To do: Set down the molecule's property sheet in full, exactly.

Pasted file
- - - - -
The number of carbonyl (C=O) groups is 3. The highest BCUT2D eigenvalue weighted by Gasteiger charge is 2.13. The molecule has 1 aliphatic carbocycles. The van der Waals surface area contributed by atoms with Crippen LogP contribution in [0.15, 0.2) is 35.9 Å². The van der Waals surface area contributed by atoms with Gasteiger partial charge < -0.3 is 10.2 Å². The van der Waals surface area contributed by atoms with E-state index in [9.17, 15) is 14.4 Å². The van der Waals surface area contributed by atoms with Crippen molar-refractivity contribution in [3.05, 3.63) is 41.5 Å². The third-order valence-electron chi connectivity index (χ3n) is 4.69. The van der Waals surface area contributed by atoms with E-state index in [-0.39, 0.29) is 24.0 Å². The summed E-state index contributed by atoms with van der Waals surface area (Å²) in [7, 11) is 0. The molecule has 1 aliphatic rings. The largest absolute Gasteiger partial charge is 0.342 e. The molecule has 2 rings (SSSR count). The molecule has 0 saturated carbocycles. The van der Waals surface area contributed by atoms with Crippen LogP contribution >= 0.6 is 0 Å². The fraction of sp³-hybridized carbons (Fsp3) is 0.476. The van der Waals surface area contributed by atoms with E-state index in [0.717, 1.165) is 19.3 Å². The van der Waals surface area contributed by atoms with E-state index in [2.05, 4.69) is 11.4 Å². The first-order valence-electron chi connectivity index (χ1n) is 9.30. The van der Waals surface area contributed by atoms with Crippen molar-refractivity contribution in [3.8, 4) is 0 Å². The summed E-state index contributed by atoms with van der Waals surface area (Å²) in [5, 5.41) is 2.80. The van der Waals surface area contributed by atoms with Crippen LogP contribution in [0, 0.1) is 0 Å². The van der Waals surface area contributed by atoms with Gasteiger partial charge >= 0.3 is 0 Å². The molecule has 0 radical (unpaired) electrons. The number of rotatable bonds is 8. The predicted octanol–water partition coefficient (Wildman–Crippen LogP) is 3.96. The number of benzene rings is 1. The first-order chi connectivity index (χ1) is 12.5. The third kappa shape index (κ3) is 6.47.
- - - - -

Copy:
The number of carbonyl (C=O) groups is 3. The highest BCUT2D eigenvalue weighted by Gasteiger charge is 2.13. The molecule has 1 aliphatic carbocycles. The van der Waals surface area contributed by atoms with Crippen LogP contribution in [0.15, 0.2) is 35.9 Å². The van der Waals surface area contributed by atoms with Gasteiger partial charge < -0.3 is 10.2 Å². The van der Waals surface area contributed by atoms with E-state index in [9.17, 15) is 14.4 Å². The van der Waals surface area contributed by atoms with Crippen molar-refractivity contribution in [3.05, 3.63) is 41.5 Å². The third-order valence-electron chi connectivity index (χ3n) is 4.69. The van der Waals surface area contributed by atoms with E-state index in [-0.39, 0.29) is 24.0 Å². The summed E-state index contributed by atoms with van der Waals surface area (Å²) in [7, 11) is 0. The molecule has 1 aliphatic rings. The largest absolute Gasteiger partial charge is 0.342 e. The molecule has 2 rings (SSSR count). The molecule has 0 saturated carbocycles. The van der Waals surface area contributed by atoms with Crippen LogP contribution >= 0.6 is 0 Å². The fraction of sp³-hybridized carbons (Fsp3) is 0.476. The van der Waals surface area contributed by atoms with E-state index in [0.717, 1.165) is 19.3 Å². The van der Waals surface area contributed by atoms with E-state index in [2.05, 4.69) is 11.4 Å². The first-order valence-electron chi connectivity index (χ1n) is 9.30. The van der Waals surface area contributed by atoms with Crippen molar-refractivity contribution in [3.8, 4) is 0 Å². The summed E-state index contributed by atoms with van der Waals surface area (Å²) in [5, 5.41) is 2.80. The van der Waals surface area contributed by atoms with Crippen LogP contribution in [0, 0.1) is 0 Å². The van der Waals surface area contributed by atoms with Gasteiger partial charge >= 0.3 is 0 Å². The molecule has 0 radical (unpaired) electrons. The number of rotatable bonds is 8. The predicted octanol–water partition coefficient (Wildman–Crippen LogP) is 3.96. The number of benzene rings is 1. The first-order chi connectivity index (χ1) is 12.5. The third kappa shape index (κ3) is 6.47.